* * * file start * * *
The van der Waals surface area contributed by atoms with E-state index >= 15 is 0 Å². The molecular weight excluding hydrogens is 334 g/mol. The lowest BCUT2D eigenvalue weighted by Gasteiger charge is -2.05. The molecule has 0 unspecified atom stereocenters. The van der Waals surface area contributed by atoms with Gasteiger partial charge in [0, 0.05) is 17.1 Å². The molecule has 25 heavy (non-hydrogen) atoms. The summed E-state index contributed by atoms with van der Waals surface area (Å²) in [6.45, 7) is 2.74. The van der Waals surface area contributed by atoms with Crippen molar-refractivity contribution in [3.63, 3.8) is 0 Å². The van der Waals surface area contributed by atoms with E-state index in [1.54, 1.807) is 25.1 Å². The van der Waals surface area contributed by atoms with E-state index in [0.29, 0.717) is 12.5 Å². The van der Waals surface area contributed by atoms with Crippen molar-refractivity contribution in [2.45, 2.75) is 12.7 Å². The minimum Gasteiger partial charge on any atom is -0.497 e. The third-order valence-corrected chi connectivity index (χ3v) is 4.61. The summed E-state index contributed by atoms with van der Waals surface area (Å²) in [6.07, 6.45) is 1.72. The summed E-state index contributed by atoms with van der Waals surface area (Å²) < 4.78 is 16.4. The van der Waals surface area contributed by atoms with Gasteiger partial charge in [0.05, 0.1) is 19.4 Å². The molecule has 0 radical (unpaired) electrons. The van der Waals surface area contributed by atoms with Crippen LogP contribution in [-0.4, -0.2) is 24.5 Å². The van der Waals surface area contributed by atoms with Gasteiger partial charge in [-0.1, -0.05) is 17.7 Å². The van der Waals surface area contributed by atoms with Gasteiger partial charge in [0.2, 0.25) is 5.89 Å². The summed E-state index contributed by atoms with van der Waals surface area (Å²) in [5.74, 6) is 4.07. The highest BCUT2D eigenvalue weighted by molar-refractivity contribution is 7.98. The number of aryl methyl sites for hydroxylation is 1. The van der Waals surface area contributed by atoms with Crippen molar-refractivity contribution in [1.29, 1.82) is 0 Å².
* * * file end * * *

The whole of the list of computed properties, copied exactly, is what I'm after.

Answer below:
The van der Waals surface area contributed by atoms with E-state index >= 15 is 0 Å². The molecular weight excluding hydrogens is 334 g/mol. The lowest BCUT2D eigenvalue weighted by Gasteiger charge is -2.05. The molecule has 0 unspecified atom stereocenters. The van der Waals surface area contributed by atoms with Gasteiger partial charge in [0, 0.05) is 17.1 Å². The molecule has 25 heavy (non-hydrogen) atoms. The summed E-state index contributed by atoms with van der Waals surface area (Å²) in [6.45, 7) is 2.74. The van der Waals surface area contributed by atoms with Crippen molar-refractivity contribution in [3.63, 3.8) is 0 Å². The van der Waals surface area contributed by atoms with E-state index in [1.54, 1.807) is 25.1 Å². The van der Waals surface area contributed by atoms with E-state index in [0.29, 0.717) is 12.5 Å². The van der Waals surface area contributed by atoms with Crippen molar-refractivity contribution in [2.45, 2.75) is 12.7 Å². The minimum Gasteiger partial charge on any atom is -0.497 e. The third-order valence-corrected chi connectivity index (χ3v) is 4.61. The summed E-state index contributed by atoms with van der Waals surface area (Å²) in [6.07, 6.45) is 1.72. The summed E-state index contributed by atoms with van der Waals surface area (Å²) < 4.78 is 16.4. The van der Waals surface area contributed by atoms with Gasteiger partial charge in [0.05, 0.1) is 19.4 Å². The molecule has 0 radical (unpaired) electrons. The van der Waals surface area contributed by atoms with Crippen LogP contribution in [-0.4, -0.2) is 24.5 Å². The van der Waals surface area contributed by atoms with Gasteiger partial charge in [-0.1, -0.05) is 17.7 Å². The van der Waals surface area contributed by atoms with Gasteiger partial charge in [0.2, 0.25) is 5.89 Å². The summed E-state index contributed by atoms with van der Waals surface area (Å²) in [5.74, 6) is 4.07. The highest BCUT2D eigenvalue weighted by molar-refractivity contribution is 7.98. The number of aryl methyl sites for hydroxylation is 1. The van der Waals surface area contributed by atoms with Crippen molar-refractivity contribution in [1.29, 1.82) is 0 Å².